Orchestral Suite No. 3 in D major (Bach)- Overture Analysis- Fugue (2)

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The Fugue

The distinguishing feature of a fugue is its contrapuntal (polyphonic) texture. This means that each of the parts is treated equally and is referred to as a "voice" even if the fugue is for instruments.

In Bach's Overture in D major the string parts are the most important and the oboes usually double the violin parts while the trumpets fill out the texture or shadow the violin parts.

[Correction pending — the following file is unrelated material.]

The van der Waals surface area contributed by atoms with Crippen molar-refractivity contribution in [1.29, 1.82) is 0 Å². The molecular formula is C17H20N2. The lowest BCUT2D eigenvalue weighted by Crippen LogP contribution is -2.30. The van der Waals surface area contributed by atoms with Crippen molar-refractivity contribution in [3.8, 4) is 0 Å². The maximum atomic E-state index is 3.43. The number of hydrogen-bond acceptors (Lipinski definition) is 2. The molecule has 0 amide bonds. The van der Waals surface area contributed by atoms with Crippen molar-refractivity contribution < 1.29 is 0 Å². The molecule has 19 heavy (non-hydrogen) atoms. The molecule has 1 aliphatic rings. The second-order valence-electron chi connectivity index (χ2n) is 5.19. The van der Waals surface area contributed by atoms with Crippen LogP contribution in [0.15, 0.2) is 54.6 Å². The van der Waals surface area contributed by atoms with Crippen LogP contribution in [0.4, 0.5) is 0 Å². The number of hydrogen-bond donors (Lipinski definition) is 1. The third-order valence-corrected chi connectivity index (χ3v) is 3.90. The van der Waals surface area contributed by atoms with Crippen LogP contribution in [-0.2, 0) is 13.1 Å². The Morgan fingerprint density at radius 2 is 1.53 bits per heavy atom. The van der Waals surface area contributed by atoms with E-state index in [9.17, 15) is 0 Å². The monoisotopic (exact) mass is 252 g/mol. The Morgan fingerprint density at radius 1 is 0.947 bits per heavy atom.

Analysis of the Fugue

Exposition (bars 24b- 42)

  • The principle theme of the fugue is called the subject (first heard in the 1st violins in bar 24b starting on the note A)
  • This is immediately followed by the 2nd violins with the same theme but transposed down a 5th (starting on the note D). The transposed version is called the answer (bar 25)
  • This is classed as a real answer as it is an exact transposition of the subject- this results in the G of the subject being answered by C natural instead of C sharp. If one or more notes had been changed to keep the answer entirely within the tonic key, the result would be called a tonal answer.
  • While the 2nd violins play the answer, the 1st…


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